Civic speed-date event moved
by Catherine Szabo
If politics were a potential suitor, it would be a stand-up sort of fellow — the kind who lets you know that plans have changed. An on-campus mayoral candidate event, where students will be able to interact with candidates in a speed-dating setting, is now scheduled for Oct. 7 from 12:00 p.m. to 2:30 p.m. in Wyckham House.
The 2010 budget freeze was not an issue university students across the province were willing to let go easily. While still working on proposals, students from 12 post-secondary institutions across Alberta shed light on a few ideas for the Alberta government to contemplate.
“We tried to look at creative ways to go about the issue, one of them was thinking in the long run, ‘What are we going to do if this were to happen again in the province”, said Robert Jones, president of the students’ association. So we’ve been trying to lobby on the idea of a rainy-day fund,” said Robert Jones, president of the students’ association.
Money would be deposited into an investment pool that can be accessed in case of another recession. The group — representing over 120,000 students — also asked the government to consider taking out more debt to fund post- secondary education.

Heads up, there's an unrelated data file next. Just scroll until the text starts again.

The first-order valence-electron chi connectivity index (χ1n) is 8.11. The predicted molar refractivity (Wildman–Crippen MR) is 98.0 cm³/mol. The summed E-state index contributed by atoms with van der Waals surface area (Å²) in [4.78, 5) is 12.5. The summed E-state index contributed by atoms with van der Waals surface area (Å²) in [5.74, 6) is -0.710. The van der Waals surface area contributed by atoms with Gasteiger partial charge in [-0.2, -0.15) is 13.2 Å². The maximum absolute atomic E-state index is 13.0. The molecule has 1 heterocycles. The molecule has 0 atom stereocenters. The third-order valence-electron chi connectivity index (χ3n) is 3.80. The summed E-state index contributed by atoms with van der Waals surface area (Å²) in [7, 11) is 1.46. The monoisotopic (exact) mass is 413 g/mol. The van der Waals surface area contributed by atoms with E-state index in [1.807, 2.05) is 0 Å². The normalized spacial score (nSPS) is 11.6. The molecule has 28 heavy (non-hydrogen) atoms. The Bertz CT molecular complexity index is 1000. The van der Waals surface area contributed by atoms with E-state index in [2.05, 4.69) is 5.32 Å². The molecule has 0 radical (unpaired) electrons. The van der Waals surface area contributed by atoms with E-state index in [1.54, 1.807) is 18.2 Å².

For now, students will continue to promote the rainy-day fund through lobbying and advocacy. Students will get about 90 seconds to spend with each participating candidate — enough time for one question and answer.
But if politics were a potential suitor, it would be legitimate to admit that it’s also a little selective. To best represent Mount Royal University’s demographic — where the average student is a 22-year-old female — 20 student spots will be made available by faculty nomination only. “At a lot of these events, political and otherwise, there tends to be a lot of males,” said Meghan Melynk, VP external of the Students’ Association of Mount Royal University.
“Which isn’t a problem, we just want a variety that goes with the demographic of this school.”